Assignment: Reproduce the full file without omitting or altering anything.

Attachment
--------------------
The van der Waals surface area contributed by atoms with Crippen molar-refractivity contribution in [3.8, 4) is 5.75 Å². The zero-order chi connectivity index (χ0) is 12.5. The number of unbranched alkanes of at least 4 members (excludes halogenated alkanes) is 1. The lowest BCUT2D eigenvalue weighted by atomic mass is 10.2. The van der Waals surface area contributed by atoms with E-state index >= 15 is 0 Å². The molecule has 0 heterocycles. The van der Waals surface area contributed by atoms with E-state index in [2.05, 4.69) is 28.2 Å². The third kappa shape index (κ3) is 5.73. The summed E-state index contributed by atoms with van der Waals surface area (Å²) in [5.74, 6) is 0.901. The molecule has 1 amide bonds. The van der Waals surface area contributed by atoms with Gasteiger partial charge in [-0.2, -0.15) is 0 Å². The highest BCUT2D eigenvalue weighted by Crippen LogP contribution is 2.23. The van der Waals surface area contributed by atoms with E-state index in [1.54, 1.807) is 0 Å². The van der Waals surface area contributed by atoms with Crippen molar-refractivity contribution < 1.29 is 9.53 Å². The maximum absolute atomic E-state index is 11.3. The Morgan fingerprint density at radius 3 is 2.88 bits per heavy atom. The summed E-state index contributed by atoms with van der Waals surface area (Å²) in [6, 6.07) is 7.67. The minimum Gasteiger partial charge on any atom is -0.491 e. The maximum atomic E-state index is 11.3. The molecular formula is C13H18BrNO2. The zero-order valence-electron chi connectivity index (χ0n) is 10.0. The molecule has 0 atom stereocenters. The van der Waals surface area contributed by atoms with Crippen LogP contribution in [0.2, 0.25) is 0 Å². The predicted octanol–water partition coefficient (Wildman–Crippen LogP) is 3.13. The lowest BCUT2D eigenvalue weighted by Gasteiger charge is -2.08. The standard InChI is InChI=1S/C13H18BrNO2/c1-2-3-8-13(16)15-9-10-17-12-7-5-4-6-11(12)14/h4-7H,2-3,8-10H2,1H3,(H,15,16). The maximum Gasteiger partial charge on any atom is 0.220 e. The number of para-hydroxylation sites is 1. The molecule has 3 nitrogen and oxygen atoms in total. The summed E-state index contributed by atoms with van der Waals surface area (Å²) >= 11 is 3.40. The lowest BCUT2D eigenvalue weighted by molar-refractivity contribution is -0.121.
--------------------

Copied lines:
The van der Waals surface area contributed by atoms with Crippen molar-refractivity contribution in [3.8, 4) is 5.75 Å². The zero-order chi connectivity index (χ0) is 12.5. The number of unbranched alkanes of at least 4 members (excludes halogenated alkanes) is 1. The lowest BCUT2D eigenvalue weighted by atomic mass is 10.2. The van der Waals surface area contributed by atoms with E-state index >= 15 is 0 Å². The molecule has 0 heterocycles. The van der Waals surface area contributed by atoms with E-state index in [2.05, 4.69) is 28.2 Å². The third kappa shape index (κ3) is 5.73. The summed E-state index contributed by atoms with van der Waals surface area (Å²) in [5.74, 6) is 0.901. The molecule has 1 amide bonds. The van der Waals surface area contributed by atoms with Gasteiger partial charge in [-0.2, -0.15) is 0 Å². The highest BCUT2D eigenvalue weighted by Crippen LogP contribution is 2.23. The van der Waals surface area contributed by atoms with E-state index in [1.54, 1.807) is 0 Å². The van der Waals surface area contributed by atoms with Crippen molar-refractivity contribution < 1.29 is 9.53 Å². The maximum absolute atomic E-state index is 11.3. The Morgan fingerprint density at radius 3 is 2.88 bits per heavy atom. The summed E-state index contributed by atoms with van der Waals surface area (Å²) in [6, 6.07) is 7.67. The minimum Gasteiger partial charge on any atom is -0.491 e. The maximum atomic E-state index is 11.3. The molecular formula is C13H18BrNO2. The zero-order valence-electron chi connectivity index (χ0n) is 10.0. The molecule has 0 atom stereocenters. The van der Waals surface area contributed by atoms with Crippen LogP contribution in [0.2, 0.25) is 0 Å². The predicted octanol–water partition coefficient (Wildman–Crippen LogP) is 3.13. The lowest BCUT2D eigenvalue weighted by Gasteiger charge is -2.08. The standard InChI is InChI=1S/C13H18BrNO2/c1-2-3-8-13(16)15-9-10-17-12-7-5-4-6-11(12)14/h4-7H,2-3,8-10H2,1H3,(H,15,16). The maximum Gasteiger partial charge on any atom is 0.220 e. The number of para-hydroxylation sites is 1. The molecule has 3 nitrogen and oxygen atoms in total. The summed E-state index contributed by atoms with van der Waals surface area (Å²) >= 11 is 3.40. The lowest BCUT2D eigenvalue weighted by molar-refractivity contribution is -0.121.